Judgment was entered in Herring's case on May 5, 2016. That same day, Herring met with his trial counsel. In his section 2255 motion, Herring alleged that he told his attorney "specifically that he wanted to appeal his case," Aplt. Appx. at 34. (Although he concedes on appeal that he did not explicitly command his attorney to file a notice of appeal.) According to the motion, in response, Herring's attorney said that "he did not do appellate work and that he would not be able to do it. . . . [Herring's trial counsel] flatly stated [that Herring] had waived [his] right to appeal in the plea agreement and offered no further options other than to contact another attorney." Id. at 18. Furthermore, Herring alleged that his attorney never told him that "there was no merit to appealing his case" nor offered any other "advice regarding appealing" besides referring Herring to other attorneys. Id. at 35.

         The trial counsel's account of what happened on May 5 appears in his affidavit in the record. There, he describes the exchange as follows:

I told Mr. Herring that I do not do any appellate work and that he would need to find another attorney on or about May 5, 2016. I sent a request out to a Utah Association of Criminal Defenders Lawyers forum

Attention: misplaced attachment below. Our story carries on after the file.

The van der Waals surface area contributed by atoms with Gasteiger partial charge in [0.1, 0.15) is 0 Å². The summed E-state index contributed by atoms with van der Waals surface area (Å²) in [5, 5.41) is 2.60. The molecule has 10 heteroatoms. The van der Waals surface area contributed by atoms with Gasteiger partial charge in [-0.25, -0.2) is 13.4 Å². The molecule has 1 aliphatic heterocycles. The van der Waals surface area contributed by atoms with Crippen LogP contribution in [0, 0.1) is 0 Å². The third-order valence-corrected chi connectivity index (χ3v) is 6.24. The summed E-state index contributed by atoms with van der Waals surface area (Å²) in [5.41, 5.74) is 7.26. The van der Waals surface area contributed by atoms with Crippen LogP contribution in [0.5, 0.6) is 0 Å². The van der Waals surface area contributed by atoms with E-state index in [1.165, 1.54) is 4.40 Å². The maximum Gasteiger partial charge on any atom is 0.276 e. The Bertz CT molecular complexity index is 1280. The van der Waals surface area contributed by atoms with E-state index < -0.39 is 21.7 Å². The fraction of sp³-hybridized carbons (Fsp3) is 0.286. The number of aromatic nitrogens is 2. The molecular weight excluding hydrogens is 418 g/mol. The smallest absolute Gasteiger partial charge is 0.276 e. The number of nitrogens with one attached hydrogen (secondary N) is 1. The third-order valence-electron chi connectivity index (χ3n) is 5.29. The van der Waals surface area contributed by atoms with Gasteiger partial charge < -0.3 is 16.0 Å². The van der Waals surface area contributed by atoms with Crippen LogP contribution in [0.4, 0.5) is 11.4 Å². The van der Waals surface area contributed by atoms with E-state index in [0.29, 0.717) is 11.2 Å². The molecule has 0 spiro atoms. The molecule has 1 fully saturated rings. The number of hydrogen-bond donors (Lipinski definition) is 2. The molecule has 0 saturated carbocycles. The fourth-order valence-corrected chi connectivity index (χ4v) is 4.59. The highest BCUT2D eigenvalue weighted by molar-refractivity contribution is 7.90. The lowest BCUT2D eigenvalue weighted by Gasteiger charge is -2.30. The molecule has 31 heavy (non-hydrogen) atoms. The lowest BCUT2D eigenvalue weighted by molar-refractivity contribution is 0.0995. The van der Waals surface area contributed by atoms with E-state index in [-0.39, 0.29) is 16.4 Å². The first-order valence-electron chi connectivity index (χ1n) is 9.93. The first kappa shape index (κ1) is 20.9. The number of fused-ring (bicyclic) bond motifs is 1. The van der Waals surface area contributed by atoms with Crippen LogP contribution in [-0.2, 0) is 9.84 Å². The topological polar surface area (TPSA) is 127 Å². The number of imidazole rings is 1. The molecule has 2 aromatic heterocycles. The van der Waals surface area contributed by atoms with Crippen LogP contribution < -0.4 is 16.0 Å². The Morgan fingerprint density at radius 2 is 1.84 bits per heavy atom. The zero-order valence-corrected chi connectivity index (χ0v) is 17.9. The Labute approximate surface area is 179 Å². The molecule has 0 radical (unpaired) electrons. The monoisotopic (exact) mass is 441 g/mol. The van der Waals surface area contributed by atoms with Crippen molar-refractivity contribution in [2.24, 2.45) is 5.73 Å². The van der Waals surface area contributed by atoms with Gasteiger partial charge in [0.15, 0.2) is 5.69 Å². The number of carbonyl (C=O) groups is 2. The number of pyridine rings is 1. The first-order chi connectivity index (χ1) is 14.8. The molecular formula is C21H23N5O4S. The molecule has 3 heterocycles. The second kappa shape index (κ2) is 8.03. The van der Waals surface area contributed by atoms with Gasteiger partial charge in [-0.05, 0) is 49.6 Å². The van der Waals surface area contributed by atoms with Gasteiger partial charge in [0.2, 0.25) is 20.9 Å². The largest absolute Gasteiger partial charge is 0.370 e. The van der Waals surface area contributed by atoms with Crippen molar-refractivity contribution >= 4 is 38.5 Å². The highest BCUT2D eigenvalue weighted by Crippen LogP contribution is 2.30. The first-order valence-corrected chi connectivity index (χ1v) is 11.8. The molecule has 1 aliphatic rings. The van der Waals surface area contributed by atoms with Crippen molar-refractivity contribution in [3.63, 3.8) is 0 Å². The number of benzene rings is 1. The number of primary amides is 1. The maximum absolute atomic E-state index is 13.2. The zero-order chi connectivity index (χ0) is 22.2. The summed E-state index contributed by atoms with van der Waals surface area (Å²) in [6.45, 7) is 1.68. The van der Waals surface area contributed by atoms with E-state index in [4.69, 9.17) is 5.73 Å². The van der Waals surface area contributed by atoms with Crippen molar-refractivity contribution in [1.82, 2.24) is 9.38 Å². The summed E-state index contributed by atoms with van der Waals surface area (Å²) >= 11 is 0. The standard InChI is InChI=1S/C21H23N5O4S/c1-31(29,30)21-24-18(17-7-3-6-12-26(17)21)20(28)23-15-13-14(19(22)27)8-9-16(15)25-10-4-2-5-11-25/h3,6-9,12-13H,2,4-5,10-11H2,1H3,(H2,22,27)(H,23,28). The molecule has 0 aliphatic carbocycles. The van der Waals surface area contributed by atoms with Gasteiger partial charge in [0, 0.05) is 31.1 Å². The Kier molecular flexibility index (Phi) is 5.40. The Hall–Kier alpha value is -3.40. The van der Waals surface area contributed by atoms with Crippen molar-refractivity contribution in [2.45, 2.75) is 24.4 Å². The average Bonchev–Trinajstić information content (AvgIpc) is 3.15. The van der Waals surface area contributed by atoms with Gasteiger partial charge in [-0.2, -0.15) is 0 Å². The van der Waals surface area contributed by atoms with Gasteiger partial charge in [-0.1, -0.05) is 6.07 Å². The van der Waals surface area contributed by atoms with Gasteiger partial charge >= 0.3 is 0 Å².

requesting appellate attorneys on or about May 5, 2016. I received a list of attorneys who had Federal appellate expertise. I gave that list to him, and I discussed the case with one of those attorneys, Ann Marie Taliaferro. She indicated that my advice was correct, and he had no appellate rights he could use. I was never asked by Mr. Herring to file an appeal on his behalf.

Id. at 32-33 (formatting removed). Soon after their May 5 conversation, the attorney mailed Herring a list of three appellate attorneys for Herring to contact. The trial counsel had no contact with Herring after that point. Herring did not contact any of the attorneys on the list nor the district court to seek the appointment of counsel nor the Clerk of Court to request that the Clerk file his notice of appeal. The deadline for filing a notice of appeal came and went, and Herring never filed.